He says those efforts include a previous air quality study within some nearby homes. An environmental survey obtained by WABE says the Army knew as early as 1982 that contaminants were seeping into water outside Fort Gillem. And 10 years ago, a report by the U.S. Agency for Toxic Substances and Disease Registry said the potential for hazardous chemicals within homes near the Fort may exist.

The agency urged the Army to inform residents and conduct air quality testing inside houses. Lederle says he’s unaware of the report. He took over the Fort Gillem project three years ago.

“Since I inherited it, we’ve been moving just as fast as we can to get this done.”

But some environmental experts think the Army could have acted sooner.

“Why did it take ten years? That’s my question. I thought when I left the project was on track and residents were going to get relief. ”

Ralph Arcangeli was a project manager for a company contracting with the Army Corps of Engineers on the Fort Gillem project between 1999 to 2003.  Arcangeli says he and others performed soil gas testing near homes which found trichloroethylene. That’s a solvent that can cause liver and kidney problems with long-term exposure. And he says that should have triggered air quality testing in homes.

But he says to the best of his knowledge, that didn’t happen until this year.

“The Army has done a lot of work at Fort Gillem, but when it came to evaluating offsite issues, they were very slow in that execution.”

For years, the Army has been working voluntarily with state environmental officials. And Bert Langley with the Georgia Environmental Protection Division says that’s made the cleanup process harder. Langley is the director of compliance for the Division.

“The difficulty with any voluntary process in this arena is that when two groups, us and the Army, disagree, there is not, for want of a better word, a referee as in a court system that can make a decision.” 

Langley says about 70 percent of the properties tested have levels that are unsafe for human health. He says state officials believe the Army is responsible.

“We’re seeing some levels of contamination in basements and below slabs that would lead us to think it came from the actual groundwater contaminant plume as opposed to what people have in their homes.” 

He also thinks the testing the Army is currently doing could have been done sooner.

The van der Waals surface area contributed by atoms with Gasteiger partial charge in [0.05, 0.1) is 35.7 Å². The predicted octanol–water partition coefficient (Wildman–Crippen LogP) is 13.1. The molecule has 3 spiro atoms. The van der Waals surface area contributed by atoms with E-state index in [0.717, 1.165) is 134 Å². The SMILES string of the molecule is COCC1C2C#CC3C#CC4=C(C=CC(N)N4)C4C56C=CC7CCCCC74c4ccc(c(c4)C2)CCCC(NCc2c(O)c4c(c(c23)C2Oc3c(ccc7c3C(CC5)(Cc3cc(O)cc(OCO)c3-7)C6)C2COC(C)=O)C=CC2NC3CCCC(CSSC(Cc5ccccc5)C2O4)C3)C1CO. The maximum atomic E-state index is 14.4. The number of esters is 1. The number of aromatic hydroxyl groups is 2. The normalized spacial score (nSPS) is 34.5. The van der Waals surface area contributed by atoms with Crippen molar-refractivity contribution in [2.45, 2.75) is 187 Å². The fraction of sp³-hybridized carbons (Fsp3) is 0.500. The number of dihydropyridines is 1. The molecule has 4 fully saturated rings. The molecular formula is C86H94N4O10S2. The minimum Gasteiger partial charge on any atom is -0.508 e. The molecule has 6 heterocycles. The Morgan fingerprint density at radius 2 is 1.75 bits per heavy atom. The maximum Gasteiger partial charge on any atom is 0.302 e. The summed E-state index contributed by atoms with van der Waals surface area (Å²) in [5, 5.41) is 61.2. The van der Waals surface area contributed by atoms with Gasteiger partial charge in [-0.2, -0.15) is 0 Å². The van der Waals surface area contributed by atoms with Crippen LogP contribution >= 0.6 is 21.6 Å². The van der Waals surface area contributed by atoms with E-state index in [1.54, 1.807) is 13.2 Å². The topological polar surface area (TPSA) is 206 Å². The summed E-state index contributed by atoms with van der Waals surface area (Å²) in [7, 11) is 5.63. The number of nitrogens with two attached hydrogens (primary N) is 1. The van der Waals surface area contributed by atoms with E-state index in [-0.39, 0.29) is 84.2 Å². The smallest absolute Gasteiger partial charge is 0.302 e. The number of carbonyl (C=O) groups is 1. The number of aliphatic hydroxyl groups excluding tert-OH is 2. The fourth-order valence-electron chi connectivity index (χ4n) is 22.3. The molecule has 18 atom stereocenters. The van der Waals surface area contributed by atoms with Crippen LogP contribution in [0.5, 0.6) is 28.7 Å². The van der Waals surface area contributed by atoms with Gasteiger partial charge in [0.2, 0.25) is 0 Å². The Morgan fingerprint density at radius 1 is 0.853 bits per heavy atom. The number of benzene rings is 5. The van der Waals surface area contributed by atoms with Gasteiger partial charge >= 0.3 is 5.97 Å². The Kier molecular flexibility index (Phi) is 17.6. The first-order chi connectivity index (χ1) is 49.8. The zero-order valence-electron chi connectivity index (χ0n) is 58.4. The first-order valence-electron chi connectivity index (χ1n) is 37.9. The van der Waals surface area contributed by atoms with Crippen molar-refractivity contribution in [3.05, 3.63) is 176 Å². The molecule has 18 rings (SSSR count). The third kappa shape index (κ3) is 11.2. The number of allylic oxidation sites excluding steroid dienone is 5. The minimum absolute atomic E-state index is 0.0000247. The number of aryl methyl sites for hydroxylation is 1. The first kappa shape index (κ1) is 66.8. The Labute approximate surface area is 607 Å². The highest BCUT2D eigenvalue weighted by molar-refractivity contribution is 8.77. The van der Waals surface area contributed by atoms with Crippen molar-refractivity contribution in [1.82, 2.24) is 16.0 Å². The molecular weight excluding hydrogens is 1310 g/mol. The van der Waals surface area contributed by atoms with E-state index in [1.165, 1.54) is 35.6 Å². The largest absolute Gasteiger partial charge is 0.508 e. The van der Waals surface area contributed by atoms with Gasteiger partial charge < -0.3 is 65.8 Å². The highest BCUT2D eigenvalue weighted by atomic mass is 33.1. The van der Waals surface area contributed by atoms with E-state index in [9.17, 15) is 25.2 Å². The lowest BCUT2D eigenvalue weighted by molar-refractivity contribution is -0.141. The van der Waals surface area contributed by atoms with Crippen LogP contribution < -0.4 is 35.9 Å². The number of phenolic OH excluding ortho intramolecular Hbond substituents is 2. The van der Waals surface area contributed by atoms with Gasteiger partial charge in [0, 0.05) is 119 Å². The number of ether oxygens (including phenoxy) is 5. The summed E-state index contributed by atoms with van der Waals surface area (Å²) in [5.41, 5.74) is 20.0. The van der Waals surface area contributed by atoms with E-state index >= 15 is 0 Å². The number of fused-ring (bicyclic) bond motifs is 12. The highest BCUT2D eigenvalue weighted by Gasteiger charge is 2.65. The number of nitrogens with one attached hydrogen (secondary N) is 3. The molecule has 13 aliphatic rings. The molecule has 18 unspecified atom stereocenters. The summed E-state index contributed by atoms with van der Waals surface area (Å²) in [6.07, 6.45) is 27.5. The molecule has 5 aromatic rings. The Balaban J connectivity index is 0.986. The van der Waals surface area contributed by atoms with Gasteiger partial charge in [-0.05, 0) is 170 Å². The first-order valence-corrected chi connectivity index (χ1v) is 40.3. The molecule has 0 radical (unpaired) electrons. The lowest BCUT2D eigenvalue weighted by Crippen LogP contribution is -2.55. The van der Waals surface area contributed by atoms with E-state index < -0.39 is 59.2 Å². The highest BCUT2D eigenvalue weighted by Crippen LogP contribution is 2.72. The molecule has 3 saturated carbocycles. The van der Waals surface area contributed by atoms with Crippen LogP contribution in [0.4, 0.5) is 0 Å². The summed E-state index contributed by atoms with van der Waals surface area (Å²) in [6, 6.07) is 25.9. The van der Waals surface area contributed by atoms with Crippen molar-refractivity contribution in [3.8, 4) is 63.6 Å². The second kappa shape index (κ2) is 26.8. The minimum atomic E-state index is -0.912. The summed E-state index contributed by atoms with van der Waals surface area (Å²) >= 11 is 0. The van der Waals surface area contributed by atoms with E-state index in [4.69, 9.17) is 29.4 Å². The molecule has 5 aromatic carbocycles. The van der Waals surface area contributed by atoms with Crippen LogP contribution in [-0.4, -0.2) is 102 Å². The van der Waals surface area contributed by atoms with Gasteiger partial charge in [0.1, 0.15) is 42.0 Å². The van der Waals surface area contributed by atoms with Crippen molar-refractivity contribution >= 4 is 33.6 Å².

“If they had committed to doing the work, they could have moved forward five years ago, maybe even further back than that.”Langley says the chemicals that have been discovered in residents’ homes are fine if they’re only exposed to them temporarily.

But he says long-term exposure could be a problem.

“Long-term effects can be kidney issues, liver issues. Not anything likely in cancers, but some of these chemicals have some potential to be cancer causing.”

Langley says earlier this year, the Army agreed it would quickly install air ventilation systems within homes that tested positive for toxic vapor. But Army officials say it was never part of the official work plan for the site.

In September, the EPA issued an order to require the Army to move quicker to take corrective measures for homes with hazardous chemicals. But after meeting with the Army, EPA officials are still determining whether the order needs to be followed. In the meantime, the Army has agreed to install an air ventilation system in a local daycare center.

Some residents aren’t waiting to find out if the Army will do the same for them. The home Susan Martin-Morgan was renting tested positive for toxic vapor this past summer. And this was her shortly after the testing was conducted.

“Concerned about me having my Down syndrome brother-in-law, grandbaby, and my pregnant daughter here again. I’m very concerned about the water and the air that we’re breathing.”

Martin-Morgan also has health issues, which she said could be related to the toxic air.

“Sometimes I feel like I just can’t breathe at night.”

But the Army recently told Martin-Morgan its initial testing doesn’t show the military is to blame for the toxic vapor within her home. Martin-Morgan doesn’t think that’s the case. And because she was worried for health, she packed up all of her belongings and moved out of her home.